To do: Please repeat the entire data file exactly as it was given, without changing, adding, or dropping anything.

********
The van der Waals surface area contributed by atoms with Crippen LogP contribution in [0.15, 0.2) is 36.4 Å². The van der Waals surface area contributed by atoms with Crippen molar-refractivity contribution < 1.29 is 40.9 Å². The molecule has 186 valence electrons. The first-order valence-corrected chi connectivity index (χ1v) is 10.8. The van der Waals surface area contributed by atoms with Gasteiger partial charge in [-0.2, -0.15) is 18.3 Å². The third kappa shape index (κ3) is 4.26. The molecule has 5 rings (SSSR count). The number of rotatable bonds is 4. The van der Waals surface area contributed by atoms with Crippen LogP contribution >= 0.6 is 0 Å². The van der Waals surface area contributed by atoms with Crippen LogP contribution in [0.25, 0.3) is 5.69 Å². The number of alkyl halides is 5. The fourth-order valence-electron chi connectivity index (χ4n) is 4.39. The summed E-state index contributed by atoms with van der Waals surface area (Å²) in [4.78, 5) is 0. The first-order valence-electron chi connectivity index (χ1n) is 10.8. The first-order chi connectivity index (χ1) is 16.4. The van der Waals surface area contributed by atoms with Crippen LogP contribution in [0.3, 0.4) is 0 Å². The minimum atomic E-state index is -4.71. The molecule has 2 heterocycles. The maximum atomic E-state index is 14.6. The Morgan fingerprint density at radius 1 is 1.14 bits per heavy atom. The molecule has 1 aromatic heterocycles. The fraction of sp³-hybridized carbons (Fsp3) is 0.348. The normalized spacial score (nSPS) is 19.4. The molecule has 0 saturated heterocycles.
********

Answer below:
The van der Waals surface area contributed by atoms with Crippen LogP contribution in [0.15, 0.2) is 36.4 Å². The van der Waals surface area contributed by atoms with Crippen molar-refractivity contribution < 1.29 is 40.9 Å². The molecule has 186 valence electrons. The first-order valence-corrected chi connectivity index (χ1v) is 10.8. The van der Waals surface area contributed by atoms with Gasteiger partial charge in [-0.2, -0.15) is 18.3 Å². The third kappa shape index (κ3) is 4.26. The molecule has 5 rings (SSSR count). The number of rotatable bonds is 4. The van der Waals surface area contributed by atoms with Crippen LogP contribution >= 0.6 is 0 Å². The van der Waals surface area contributed by atoms with Crippen LogP contribution in [0.25, 0.3) is 5.69 Å². The number of alkyl halides is 5. The fourth-order valence-electron chi connectivity index (χ4n) is 4.39. The summed E-state index contributed by atoms with van der Waals surface area (Å²) in [4.78, 5) is 0. The first-order valence-electron chi connectivity index (χ1n) is 10.8. The first-order chi connectivity index (χ1) is 16.4. The van der Waals surface area contributed by atoms with Crippen LogP contribution in [0.3, 0.4) is 0 Å². The minimum atomic E-state index is -4.71. The molecule has 2 heterocycles. The maximum atomic E-state index is 14.6. The Morgan fingerprint density at radius 1 is 1.14 bits per heavy atom. The molecule has 1 aromatic heterocycles. The fraction of sp³-hybridized carbons (Fsp3) is 0.348. The normalized spacial score (nSPS) is 19.4. The molecule has 0 saturated heterocycles.